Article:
First “cable” broadcast of a Jai-Alai tournament. “On TV” agreed to show the Tournament of Champions to the South Florida market. Kevin Koffman, my assistant (left), myself (middle) and Tom Contreras (Ocala GM) handled the commentary. Four cameras and slow-motion replays were featured.
The sport of Jai-Alai seemed to be entering its “Golden Age,” in the mid to late 1970’s. Attendance was soaring in nearly every fronton in the state. Soon after the opening of our Hartford fronton, Milford and Bridgeport opened in the state of Connecticut. All were successful, much to the dismay of the state regulators and media skeptics.
Tampa Jai-Alai had undergone some significant improvements since Buddy Berenson convinced the board to acquire it in 1969. With new stars on the roster and a growing Tampa Bay market, it seemed Tampa Jai-Alai was about to match Miami’s success.
There were only two major promotions at our facilities: opening night and closing night. Otherwise, my job was to make sure we got as much free media exposure as possible. But there were a few “minor” promotions run during the season that did increase the attendance and betting significantly. They were called “partidos.”
Partidos were head-to-head matches between two teams. This was the way it was played in Spain. Since the players continued to play, even if they lost a point, the true skill of the players overcame the luck of the rotating format seen by fans in the U.S. Plus, we could match up two popular teams, players the fans really wanted to see.
These partidos were held, usually on a Saturday night, following the final game of the night. They were strictly exhibition matches with no betting. Most of the partidos were played to 15 points. Since the final game didn’t end until around 12:30 am, most partidos didn’t start almost 1 am. Yet, more than 1,000 fans would stay to watch the match.
Being a true fanatic of the sport, I loved the partidos. I was, also, amazed that we had that many fans staying so late to watch, with no betting, just pure Jai-Alai. One thing kept popping up in my young mind. Why were the match-ups always intra-fronton and not inter-fronton? That is, why weren’t we able to play a team from Miami?
I knew when I started in Tampa, Miami Jai-Alai was known as the “Yankee Stadium of Jai-Alai.” This was the home of the greats: Orbea, Churruca, Chimela, and Ondarres. The roster now featured Juaristi, Enrique, Asis, and Joey. I was told Tampa players could not compete with these stars. Or maybe if we happened to beat them in a partido, Miami Jai-Alai would lose its prestige.
I was watching our players compete every day. Bolivar was unbeatable. Laca wouldn’t drop a ball. Now we had Gorrono, known as one of the best backcourters in the world. Aramayo and Echeva were young, but now competing with the stars. I thought we were ready and mostly; the fans were ready.
So, I drew up a concept where we would have players qualify at each fronton during a one-month period within our regular program. The winners would represent each fronton in a best-of-five partido series, rotating between Miami and Tampa. I called it, “The Tournament of Champions.”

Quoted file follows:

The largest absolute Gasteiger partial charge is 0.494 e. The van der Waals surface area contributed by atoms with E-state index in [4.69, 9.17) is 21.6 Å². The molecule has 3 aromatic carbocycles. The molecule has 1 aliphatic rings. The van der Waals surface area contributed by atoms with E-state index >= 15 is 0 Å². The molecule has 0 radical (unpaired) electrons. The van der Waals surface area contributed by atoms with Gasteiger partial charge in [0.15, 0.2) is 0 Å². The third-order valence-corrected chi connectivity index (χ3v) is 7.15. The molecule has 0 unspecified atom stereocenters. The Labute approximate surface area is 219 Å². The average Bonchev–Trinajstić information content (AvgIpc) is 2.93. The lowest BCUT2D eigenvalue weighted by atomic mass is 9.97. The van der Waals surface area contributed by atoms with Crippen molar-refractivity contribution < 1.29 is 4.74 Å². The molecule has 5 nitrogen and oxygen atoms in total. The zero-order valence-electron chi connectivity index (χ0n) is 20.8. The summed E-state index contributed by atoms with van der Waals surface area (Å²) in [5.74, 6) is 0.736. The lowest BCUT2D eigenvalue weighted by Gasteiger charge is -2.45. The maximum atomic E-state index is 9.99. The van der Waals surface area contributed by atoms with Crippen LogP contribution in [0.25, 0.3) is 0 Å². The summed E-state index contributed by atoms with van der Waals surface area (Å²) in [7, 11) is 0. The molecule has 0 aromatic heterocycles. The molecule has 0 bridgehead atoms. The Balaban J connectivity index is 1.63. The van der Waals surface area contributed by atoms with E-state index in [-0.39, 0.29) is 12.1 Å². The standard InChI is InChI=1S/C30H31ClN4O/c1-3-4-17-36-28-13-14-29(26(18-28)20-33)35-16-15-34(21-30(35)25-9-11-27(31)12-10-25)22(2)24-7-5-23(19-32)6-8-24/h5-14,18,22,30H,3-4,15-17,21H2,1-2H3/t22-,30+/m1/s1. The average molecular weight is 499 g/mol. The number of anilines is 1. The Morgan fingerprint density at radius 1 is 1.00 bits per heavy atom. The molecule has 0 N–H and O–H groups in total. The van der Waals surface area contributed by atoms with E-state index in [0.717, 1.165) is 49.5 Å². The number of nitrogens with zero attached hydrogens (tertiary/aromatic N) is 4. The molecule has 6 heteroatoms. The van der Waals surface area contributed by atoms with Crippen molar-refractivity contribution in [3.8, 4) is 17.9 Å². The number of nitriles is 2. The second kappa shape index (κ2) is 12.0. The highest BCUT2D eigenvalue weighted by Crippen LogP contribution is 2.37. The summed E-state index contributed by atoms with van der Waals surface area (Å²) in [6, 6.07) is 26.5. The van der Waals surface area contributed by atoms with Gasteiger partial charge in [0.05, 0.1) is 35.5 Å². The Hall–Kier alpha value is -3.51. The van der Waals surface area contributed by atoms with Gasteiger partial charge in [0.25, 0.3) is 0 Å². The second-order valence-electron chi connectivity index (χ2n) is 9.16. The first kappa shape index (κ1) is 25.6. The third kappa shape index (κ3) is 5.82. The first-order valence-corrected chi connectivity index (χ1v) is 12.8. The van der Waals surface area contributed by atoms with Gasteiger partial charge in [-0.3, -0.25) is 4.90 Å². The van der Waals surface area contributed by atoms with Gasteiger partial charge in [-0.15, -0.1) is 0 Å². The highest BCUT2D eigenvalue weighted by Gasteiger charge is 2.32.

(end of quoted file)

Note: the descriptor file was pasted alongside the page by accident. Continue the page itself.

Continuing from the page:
I discussed the idea with GM Dick Gerrity and Player Manager Beitia. I convinced them that it would not only be good for business but could catapult Tampa Jai-Alai’s prestige to the top. The hard part would be to convince Miami. They had little to gain, and plenty to lose. But, if Dick Donovan and Paul Rico, Miami’s corporate bosses, saw the business advantage, they might go for it.
First, Gerrity pitched the idea to Rico. He loved it. Paul said he would discuss it with Donovan and told me to send him the specifics. I did, and we held the first intercity partido series, World Jai-Alai’s Tournament of Champions, in 1976. The series was tremendously successful and continued each year through the early 80’s, where it became the model for the NAJF (Nat’l Association of Jai-Alai Frontons) National Championship involving the major frontons in the state.
It turned out, the stars from both frontons played their hearts out. The fans saw the sport at its best. The two frontons shared the trophy the first four years, splitting 2-2, until Miami’s Asis and Soroa defeated Tampa’s Jesus and Zulaica II in 1980. But, the climax in this series came in 1981 when Joey and Soroa defeated Tampa’s Echeva and Irigo to take the trophy back to Miami.
This set the stage for a national championship, to include more Florida frontons, Connecticut and Newport, Rhode Island. But who would be making those decisions for World Jai-Alai?
In 1977, a very conservative, highly religious, Tulsa oilman executed one of the first leveraged buyouts (LBO) of a public company in US history. It was announced that Roger Wheeler now owned 100% of World Jai-Alai. This would be the worst decision of his life!
Note to readers: Marty will be on vacation for the next 4 weeks, traveling the country. His incredible stories will resume again at that time. There are lots of great stories to follow. Thanks for being a reader. Jeff “Laca” Conway / Pelota Press